Hector and Eels expose serial banality of the obligatory interview

A few years ago I was at the 9:30 Club in Washington, D.C., to see the LA band Eels. Before they came on stage we were shown video clips of the band's front man Marc Oliver Everett, one of which was a TV interview from the archives. The reporter asked Everett where he found the inspiration for his songs. "Everywhere," replied the singer. "In fact I'm writing a song right now." Really? said the interviewer. What's it called? "Inane interview," deadpanned Everett, and the entire night club roared its appreciation.

I'm reminded of Everett almost every time I watch a post-game interview. The ratio of life hours wasted to worthwhile insight has been declared by the American Mathematical Society as immeasurable -- there is no number small enough to represent 'worthwhile insight.' Still, broadcasters have paid for the right to talk to players who have just finished a physically and mentally taxing job, and they have air time to fill. With air. Here's what we learn. Sportsperson has won: they are happy. Also, it was a team effort and our fans are magnificent (as they always are after a win). Sportsperson has lost: they are disappointed, but hope to do better next time. Sorry to the fans we let down.

Being good sports, most players wipe off their sweat, don a smile or a grimace, and endure the contractual obligation to face the mind-numbing queries of the reporter. Sometimes, though, the cameras catch the wrong player at the wrong moment, and the result is a glorious slap in the face to this whole vacuous charade. Step forward the captain of FC Cologne, former German international Jonas Hector.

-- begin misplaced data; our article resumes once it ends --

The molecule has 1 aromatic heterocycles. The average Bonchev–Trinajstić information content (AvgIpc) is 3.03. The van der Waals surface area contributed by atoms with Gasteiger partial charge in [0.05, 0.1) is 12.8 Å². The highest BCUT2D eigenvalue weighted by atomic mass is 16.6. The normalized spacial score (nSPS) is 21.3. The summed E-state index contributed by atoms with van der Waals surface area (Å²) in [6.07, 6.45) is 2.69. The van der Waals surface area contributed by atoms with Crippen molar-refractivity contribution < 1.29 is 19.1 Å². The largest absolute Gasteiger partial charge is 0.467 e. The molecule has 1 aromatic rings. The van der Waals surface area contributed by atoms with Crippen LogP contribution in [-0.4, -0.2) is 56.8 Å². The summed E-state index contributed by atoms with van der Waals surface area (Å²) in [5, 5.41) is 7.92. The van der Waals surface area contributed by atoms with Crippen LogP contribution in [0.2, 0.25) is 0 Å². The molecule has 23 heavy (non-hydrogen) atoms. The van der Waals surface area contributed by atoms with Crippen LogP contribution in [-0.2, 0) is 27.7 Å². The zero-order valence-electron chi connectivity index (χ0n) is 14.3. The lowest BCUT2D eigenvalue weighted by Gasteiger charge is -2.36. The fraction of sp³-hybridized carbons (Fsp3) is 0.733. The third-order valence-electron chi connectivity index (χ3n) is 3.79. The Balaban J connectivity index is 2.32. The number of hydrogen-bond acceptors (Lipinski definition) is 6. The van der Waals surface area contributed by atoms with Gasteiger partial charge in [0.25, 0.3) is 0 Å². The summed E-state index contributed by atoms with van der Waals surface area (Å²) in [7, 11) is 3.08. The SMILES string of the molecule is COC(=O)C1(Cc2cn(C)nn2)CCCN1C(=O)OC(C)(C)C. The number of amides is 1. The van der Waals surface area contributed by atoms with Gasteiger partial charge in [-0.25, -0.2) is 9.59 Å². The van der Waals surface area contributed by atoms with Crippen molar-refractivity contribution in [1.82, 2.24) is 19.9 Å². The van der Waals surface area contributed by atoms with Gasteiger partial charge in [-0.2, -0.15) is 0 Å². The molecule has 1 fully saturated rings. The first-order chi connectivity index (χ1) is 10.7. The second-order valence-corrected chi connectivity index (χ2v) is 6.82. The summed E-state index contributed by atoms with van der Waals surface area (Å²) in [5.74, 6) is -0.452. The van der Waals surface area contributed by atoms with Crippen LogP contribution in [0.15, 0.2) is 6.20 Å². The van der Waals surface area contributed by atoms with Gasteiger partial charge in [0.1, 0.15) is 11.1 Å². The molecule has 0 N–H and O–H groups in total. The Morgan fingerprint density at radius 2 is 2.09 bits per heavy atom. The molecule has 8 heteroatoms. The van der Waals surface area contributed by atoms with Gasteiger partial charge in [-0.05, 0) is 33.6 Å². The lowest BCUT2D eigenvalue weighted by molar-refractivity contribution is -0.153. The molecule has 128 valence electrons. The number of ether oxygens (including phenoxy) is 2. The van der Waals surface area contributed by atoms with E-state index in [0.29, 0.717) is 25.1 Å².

On Wednesday last week, Hector came off the field fuming after his side's 0-1 home defeat to Holstein Kiel in the Bundesliga relegation playoff game. As Hector let referee Felix Zwayer know what he thought of his performance (kicker magazine gave Zwayer its lowest rating, a 6), the commentators on streaming service DAZN talked excitedly about how they couldn't wait to get Hector in front of the mic. They soon did, but then they got a little more than they bargained for.

First, they invited Hector to let off some steam. Why should I do that, asked Cologne's baffled and clearly aggrieved captain? OK then, let's try a question, said the interviewer. Was this a just result? Hector shrugged. From his point of view a draw would have been fairer, "but the result is that we lost 1-0." What does it look like inside you, asked the reporter. How empty are you feeling? At this point, Hector snapped back: "Always these shit questions. Empty, I mean, I know it's your job to ask stupid questions, and that's something you do really well. The thing is, I'm not empty, I just played 90 minutes, I'm disappointed we lost, and on Saturday [in the return game] we've got the chance to do better and turn it around.”*